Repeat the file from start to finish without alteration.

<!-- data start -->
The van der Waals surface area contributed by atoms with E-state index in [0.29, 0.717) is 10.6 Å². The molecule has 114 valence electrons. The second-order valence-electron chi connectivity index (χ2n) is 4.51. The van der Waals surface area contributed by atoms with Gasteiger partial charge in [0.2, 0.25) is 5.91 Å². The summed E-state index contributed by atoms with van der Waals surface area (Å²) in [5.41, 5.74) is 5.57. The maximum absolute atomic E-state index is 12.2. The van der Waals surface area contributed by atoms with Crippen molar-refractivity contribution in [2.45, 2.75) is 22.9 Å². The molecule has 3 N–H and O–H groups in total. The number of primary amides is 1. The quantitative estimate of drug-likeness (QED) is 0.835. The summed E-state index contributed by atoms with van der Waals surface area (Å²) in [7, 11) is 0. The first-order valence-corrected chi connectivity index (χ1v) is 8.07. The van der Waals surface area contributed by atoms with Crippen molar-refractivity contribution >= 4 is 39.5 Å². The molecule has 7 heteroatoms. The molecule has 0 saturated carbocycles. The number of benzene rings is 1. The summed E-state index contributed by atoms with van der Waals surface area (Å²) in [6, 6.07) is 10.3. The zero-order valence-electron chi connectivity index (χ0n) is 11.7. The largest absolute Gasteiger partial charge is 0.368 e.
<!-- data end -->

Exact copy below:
The van der Waals surface area contributed by atoms with E-state index in [0.29, 0.717) is 10.6 Å². The molecule has 114 valence electrons. The second-order valence-electron chi connectivity index (χ2n) is 4.51. The van der Waals surface area contributed by atoms with Gasteiger partial charge in [0.2, 0.25) is 5.91 Å². The summed E-state index contributed by atoms with van der Waals surface area (Å²) in [5.41, 5.74) is 5.57. The maximum absolute atomic E-state index is 12.2. The van der Waals surface area contributed by atoms with Crippen molar-refractivity contribution in [2.45, 2.75) is 22.9 Å². The molecule has 3 N–H and O–H groups in total. The number of primary amides is 1. The quantitative estimate of drug-likeness (QED) is 0.835. The summed E-state index contributed by atoms with van der Waals surface area (Å²) in [7, 11) is 0. The first-order valence-corrected chi connectivity index (χ1v) is 8.07. The van der Waals surface area contributed by atoms with Crippen molar-refractivity contribution >= 4 is 39.5 Å². The molecule has 7 heteroatoms. The molecule has 0 saturated carbocycles. The number of benzene rings is 1. The summed E-state index contributed by atoms with van der Waals surface area (Å²) in [6, 6.07) is 10.3. The zero-order valence-electron chi connectivity index (χ0n) is 11.7. The largest absolute Gasteiger partial charge is 0.368 e.